On the tourist trail in Cinque Terre and Venice—and off it in Bologna, Italy
When it finally dawned on me that there were no Italians waiting for the train, I knew we had a problem. This was Italy, after all, so you’d expect that there would be at least a few locals milling about the platform in La Spezia. But in addition to my husband and me, the only people there were a large group of American students, a British couple, and two German backpackers. Where was everybody else?
I checked my ticket again and matched it to the platform sign overhead. Yes, we were in the right place. After spending a week exploring the Italian Riviera and the hillside towns that dot the Ligurian Sea, we were eager to leave Cinque Terre. But our train to Parma was 25 minutes late, and the sign hadn’t been updated with a delay. And where were all the Italians?
Venturing to the ticket office to investigate, we found an ominous crowd corralled loosely into a snaking line. We quickly learned that there was a train strike—apparently, not an uncommon event in Italy—and everybody was trying to rebook their tickets.
Working around a train strike was perhaps the only quintessentially Italian experience we had in Cinque Terre, an area so overrun with tourists when I visited last June that we didn’t relish a delayed departure. To be fair, the five hillside villages that make up the Cinque Terre are utterly gorgeous. They were every bit as dreamlike as the postcard images that drew us there, with pastel-coloured houses clinging to the cliffs and olive groves tumbling down to the turquoise Ligurian Sea. With wafting scents of sage and trees heavy with lemons, the hiking trails that strung the towns together would have made for perfect walks—if it hadn’t been for the crowds.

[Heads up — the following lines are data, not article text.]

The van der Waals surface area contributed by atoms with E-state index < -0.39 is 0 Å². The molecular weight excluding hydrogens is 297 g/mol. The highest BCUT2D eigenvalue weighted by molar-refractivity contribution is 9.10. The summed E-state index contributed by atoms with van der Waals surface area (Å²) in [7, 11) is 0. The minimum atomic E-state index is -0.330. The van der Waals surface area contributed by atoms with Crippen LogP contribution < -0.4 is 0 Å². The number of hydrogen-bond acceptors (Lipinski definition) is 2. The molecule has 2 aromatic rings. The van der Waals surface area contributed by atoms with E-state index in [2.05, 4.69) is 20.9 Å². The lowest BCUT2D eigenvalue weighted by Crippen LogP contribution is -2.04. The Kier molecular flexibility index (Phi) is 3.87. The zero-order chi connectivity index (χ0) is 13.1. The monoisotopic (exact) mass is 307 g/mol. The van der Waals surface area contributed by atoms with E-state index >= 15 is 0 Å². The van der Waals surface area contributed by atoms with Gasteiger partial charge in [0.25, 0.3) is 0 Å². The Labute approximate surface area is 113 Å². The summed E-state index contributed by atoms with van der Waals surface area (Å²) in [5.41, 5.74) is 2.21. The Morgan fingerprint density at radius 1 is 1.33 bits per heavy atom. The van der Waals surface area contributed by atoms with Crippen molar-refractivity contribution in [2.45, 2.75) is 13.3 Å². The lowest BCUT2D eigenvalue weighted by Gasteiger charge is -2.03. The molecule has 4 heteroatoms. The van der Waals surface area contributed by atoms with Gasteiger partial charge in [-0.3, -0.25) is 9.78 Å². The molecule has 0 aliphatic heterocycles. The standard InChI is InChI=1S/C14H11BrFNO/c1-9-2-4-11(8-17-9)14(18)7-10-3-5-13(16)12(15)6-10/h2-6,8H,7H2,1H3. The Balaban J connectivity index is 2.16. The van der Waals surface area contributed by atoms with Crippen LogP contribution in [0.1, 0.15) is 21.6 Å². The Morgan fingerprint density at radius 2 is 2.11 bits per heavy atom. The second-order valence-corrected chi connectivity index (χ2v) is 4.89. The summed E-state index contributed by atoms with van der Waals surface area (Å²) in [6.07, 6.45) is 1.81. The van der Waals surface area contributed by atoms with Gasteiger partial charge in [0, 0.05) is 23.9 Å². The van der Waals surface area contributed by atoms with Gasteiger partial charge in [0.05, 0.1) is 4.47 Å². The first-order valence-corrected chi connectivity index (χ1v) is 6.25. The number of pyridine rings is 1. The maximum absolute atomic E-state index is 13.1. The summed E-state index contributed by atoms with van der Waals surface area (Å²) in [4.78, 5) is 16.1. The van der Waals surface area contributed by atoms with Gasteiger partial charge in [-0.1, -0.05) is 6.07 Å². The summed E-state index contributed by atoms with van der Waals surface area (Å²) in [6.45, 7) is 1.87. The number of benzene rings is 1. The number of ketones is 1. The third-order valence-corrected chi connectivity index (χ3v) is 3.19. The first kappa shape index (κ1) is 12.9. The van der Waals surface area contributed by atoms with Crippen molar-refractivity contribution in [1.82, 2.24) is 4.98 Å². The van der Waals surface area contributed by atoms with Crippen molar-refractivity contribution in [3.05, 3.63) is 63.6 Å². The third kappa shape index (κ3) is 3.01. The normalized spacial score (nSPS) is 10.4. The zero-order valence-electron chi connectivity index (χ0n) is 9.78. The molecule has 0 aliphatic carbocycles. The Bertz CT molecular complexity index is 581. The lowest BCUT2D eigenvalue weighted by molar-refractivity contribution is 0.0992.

(It's important to note that in the year since I visited, the situation has drastically changed. Two of the five towns, Vernazza and Monterosso al Mare, were devasted by flooding in the fall of 2011. But According to Rick Steves, the three other towns--Riomaggiore, Manarola, and Corniglia--were unaffected, and the hardest hit towns are back on their feet.With Cinque Terre in need and tourism down by about 60 percent, according to the Walks of Italy blog, this may be the summer to visit.)
Corniglia, one of the five towns that make up Cinque Terre. Carolyn Ali photo.
But when I showed up just before the height of summer 2011, Cinque Terre felt like a theme park, with packs of tourists blasting through the towns in groups following a leader. Visitors fought for spots on the infrequent minibuses running up the hill to Corniglia, the town where we stayed, and cut in line to buy soft drinks. I watched one woman walk into a pizzeria and—in English, without so much as a “Buongiorno”—demand a slice of ham and pineapple to go.
Several friends who had travelled and lived in Italy had tried to warn us about the tourists. “Why don’t you go to Bologna instead?” they asked, promising that the Emilia-Romagna city, about three hours east by train via Parma, was delightful yet blissfully under the tourist radar. But images of Cinque Terre’s picturesque hills had been implanted in my brain, and I wanted to see them firsthand. Besides, I reasoned, just because a destination is crowded with tourists, does that mean one should avoid it?
Yet Cinque Terre’s prime attraction—its tranquil beauty—was marred by the crowds. We much preferred our days in Camogli, a frayed-at-the-edges town up the coast, 20 kilometres east of Genoa, where we went specifically because we had never heard of it, hoping other tourists hadn’t either. With a gently curving seaside promenade, colourful trompe l’oeil painted buildings, and a ramshackle castle, it made a perfect base from which to explore glamorous Portofino.
But even Camogli was no tourist secret: the peaceful town swelled with visitors on the weekend, when Italian families sprawled on tightly packed rented sun beds and splashed on the rocky beach. Yet these tourists knew how to enjoy their vacation rather than racing through it—nobody was in a hurry to get anywhere, and the town slumbered during the hot siesta hours.